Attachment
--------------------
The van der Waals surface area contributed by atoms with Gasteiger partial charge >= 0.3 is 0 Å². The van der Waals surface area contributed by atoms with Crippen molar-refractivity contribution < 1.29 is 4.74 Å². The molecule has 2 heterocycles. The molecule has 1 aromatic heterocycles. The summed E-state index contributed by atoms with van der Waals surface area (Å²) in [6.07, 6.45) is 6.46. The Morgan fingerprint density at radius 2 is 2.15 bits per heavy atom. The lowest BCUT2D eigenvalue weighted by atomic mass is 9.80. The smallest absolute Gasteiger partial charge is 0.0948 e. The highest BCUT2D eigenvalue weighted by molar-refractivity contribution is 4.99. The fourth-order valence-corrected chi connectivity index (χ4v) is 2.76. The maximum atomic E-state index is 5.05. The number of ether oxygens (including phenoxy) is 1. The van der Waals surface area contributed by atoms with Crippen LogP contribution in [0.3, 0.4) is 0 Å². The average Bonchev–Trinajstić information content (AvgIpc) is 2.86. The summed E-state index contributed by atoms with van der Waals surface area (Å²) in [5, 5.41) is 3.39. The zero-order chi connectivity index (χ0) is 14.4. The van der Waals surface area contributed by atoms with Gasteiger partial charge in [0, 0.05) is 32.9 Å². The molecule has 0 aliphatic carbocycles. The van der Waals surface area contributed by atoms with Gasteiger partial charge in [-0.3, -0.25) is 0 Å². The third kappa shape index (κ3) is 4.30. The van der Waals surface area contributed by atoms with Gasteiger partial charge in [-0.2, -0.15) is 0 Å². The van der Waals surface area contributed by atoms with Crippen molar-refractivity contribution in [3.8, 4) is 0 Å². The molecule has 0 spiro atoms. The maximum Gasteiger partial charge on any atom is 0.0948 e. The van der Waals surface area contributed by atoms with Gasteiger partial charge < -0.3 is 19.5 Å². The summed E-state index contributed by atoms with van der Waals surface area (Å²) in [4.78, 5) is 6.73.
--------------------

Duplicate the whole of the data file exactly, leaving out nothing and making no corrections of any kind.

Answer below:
The van der Waals surface area contributed by atoms with Gasteiger partial charge >= 0.3 is 0 Å². The van der Waals surface area contributed by atoms with Crippen molar-refractivity contribution < 1.29 is 4.74 Å². The molecule has 2 heterocycles. The molecule has 1 aromatic heterocycles. The summed E-state index contributed by atoms with van der Waals surface area (Å²) in [6.07, 6.45) is 6.46. The Morgan fingerprint density at radius 2 is 2.15 bits per heavy atom. The lowest BCUT2D eigenvalue weighted by atomic mass is 9.80. The smallest absolute Gasteiger partial charge is 0.0948 e. The highest BCUT2D eigenvalue weighted by molar-refractivity contribution is 4.99. The fourth-order valence-corrected chi connectivity index (χ4v) is 2.76. The maximum atomic E-state index is 5.05. The number of ether oxygens (including phenoxy) is 1. The van der Waals surface area contributed by atoms with Crippen LogP contribution in [0.3, 0.4) is 0 Å². The average Bonchev–Trinajstić information content (AvgIpc) is 2.86. The summed E-state index contributed by atoms with van der Waals surface area (Å²) in [5, 5.41) is 3.39. The zero-order chi connectivity index (χ0) is 14.4. The van der Waals surface area contributed by atoms with Gasteiger partial charge in [0, 0.05) is 32.9 Å². The molecule has 0 aliphatic carbocycles. The van der Waals surface area contributed by atoms with Gasteiger partial charge in [-0.3, -0.25) is 0 Å². The third kappa shape index (κ3) is 4.30. The van der Waals surface area contributed by atoms with Gasteiger partial charge in [-0.2, -0.15) is 0 Å². The van der Waals surface area contributed by atoms with Crippen molar-refractivity contribution in [3.8, 4) is 0 Å². The molecule has 0 spiro atoms. The maximum Gasteiger partial charge on any atom is 0.0948 e. The van der Waals surface area contributed by atoms with Gasteiger partial charge < -0.3 is 19.5 Å². The summed E-state index contributed by atoms with van der Waals surface area (Å²) in [4.78, 5) is 6.73.